SEXUAL AND REPRODUCTIVE HEALTH
Stop Stockouts report shows dire shortage of contraceptives, lack of healthcare training
Women and young girls’ right to sexual and reproductive healthcare is being violated because of a perpetual shortage of supplies in primary healthcare.
The Stop Stockouts campaign has been working with community-led organisation the Ritshidze project to monitor and collect data on medicine stockouts between April and June 2022. On Tuesday, the campaign released a report titled, Access to Contraceptives in South African Public Health Clinics.
Dr Indira Govender of the Rural Doctors Association of South Africa said at the release of the report that of the more than 15,000 women surveyed in all provinces apart from the Western Cape and Northern Cape, 82% reported having to leave medical facilities without their medication.
Of that 82%, 40% said they did not receive contraceptives, followed by other medicines and tests accounting for 19%, with 17% being vaccines.
Sixty-seven percent of the patients were given alternative medication, with nurses recommending they switch to a different contraception not of their choice, and with no clear indication of when the shortages would be resolved.
“But whether actual stock is there for the service to be functional is another question,” said Govender.
She highlighted that after male condoms, the second most requested contraceptive was injectables showing that it is the preferred choice for women. However, 76% of patients reported it as unavailable or out of stock.
Govender said there could be a range of reasons for stockouts, from procurement to delivery. The process could also be hampered by staff not knowing how to manage contraceptive treatment, when to expect more stock, as well as supplier contracts coming to an end.
“As women, we use contraceptives not only to prevent unwanted pregnancies, but also to improve our health,” said Treatment Action Campaign nurse Sihle Shabalala, who was on the panel presenting the report.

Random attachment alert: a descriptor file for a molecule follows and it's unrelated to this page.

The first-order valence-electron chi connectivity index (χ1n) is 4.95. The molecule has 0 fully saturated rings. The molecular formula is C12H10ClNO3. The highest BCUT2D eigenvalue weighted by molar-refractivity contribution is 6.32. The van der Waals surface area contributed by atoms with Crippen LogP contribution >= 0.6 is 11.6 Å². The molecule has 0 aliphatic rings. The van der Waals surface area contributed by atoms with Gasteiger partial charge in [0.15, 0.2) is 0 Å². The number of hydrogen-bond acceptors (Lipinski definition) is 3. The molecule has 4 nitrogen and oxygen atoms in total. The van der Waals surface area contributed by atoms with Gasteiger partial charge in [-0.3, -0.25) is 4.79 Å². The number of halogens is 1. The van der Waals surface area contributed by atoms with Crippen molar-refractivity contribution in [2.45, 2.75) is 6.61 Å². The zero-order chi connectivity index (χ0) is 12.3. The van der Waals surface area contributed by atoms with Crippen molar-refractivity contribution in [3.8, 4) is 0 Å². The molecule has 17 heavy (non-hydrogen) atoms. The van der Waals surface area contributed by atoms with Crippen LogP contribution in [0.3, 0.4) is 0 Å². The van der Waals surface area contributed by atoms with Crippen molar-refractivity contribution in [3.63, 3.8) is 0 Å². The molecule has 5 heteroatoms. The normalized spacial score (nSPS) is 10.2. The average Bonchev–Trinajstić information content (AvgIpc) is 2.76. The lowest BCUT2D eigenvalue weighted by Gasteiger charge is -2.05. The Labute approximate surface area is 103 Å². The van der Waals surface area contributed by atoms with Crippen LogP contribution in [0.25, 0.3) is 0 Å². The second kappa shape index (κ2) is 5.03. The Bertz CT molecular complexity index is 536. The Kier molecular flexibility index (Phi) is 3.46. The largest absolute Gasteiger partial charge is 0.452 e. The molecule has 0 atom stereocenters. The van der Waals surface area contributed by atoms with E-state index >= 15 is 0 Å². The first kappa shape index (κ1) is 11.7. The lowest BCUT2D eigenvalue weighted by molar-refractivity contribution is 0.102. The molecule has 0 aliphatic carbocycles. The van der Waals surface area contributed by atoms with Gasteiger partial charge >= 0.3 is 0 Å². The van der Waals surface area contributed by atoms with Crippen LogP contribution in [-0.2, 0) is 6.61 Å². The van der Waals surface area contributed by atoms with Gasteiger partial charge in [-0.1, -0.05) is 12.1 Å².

She said the switching and stopping of contraception methods was not healthy and took an emotional toll on women, as well as having physical side effects. Shabalala said that in her work as a nurse she had noted that some women, when unable to access the contraceptive of their choice, stopped contraception altogether.
Sexual and reproductive health nurse Lucy O’Connell described the report as “alarming”, but said it shone a light on many health system issues affecting contraceptive supplies and shortages.
She spoke of her experiences of a lack of support for frontline health workers who she said were more than aware of community needs, yet had to deal with issues of under-resourcing, under-staffing and work overload. They often worked without proper supervision and training on contraception methods that would last longer for patients.
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Reproductive health rights ‘denied’
O’Connell said there were “golden opportunities to enhance integration of care” when it came to contraceptive options, TB and anti-retroviral treatment, as well as consultations over sexual and gender-based violence or safe abortion care.
O’Connell noted there had been a longstanding problem with supply, training and willingness to offer abortion services in the country, despite it being legal. She said this denied women their reproductive health rights as guaranteed in the Constitution.
Civil society organisations and partners had been filling the gap through sexual and reproductive healthcare programmes, but when these stopped, it left a space that was government’s responsibility to fill, O’Connell said.
SECTION27 health lawyer Baone Twala pointed to a disconnect between what the law and health policy said, compared with what was implemented on the ground. Twala said the Constitution expressly provided for the right to reproductive health.
She said the government was failing in its obligation to provide reproductive healthcare and in the process was violating other rights such as dignity, equality and the freedom to choose whether you wanted children and how you wanted to proceed with a pregnancy.
This could also result in women and girls having illegal abortions and unplanned children, which in turn placed additional pressure on women to seek government assistance.
Commenting on the report, director of the Rural Health Advocacy Project Russell Rensburg said: “One has to ask, if we can’t deliver sexual and reproductive healthcare compehensively, what does that mean for the fight against HIV?
“Part of the conversation is not just supplying contraceptives, but also responsive services to young women, and we should use this report as a capstone for a much stronger campaign around the strengthening of the responsiveness of primary healthcare — not just at provincial, but district level, to ensure that when we meet again next year, we see some progress.”
The report said that “although there are challenges to ensuring an adequate supply of contraceptives, government has an obligation to provide access to reproductive healthcare services. Progressive laws and policies that recognise women and girls’ right to reproductive healthcare are not enough.
“Government must address the shortcomings that prevent contraceptives from reaching women’s hands.” DM/MC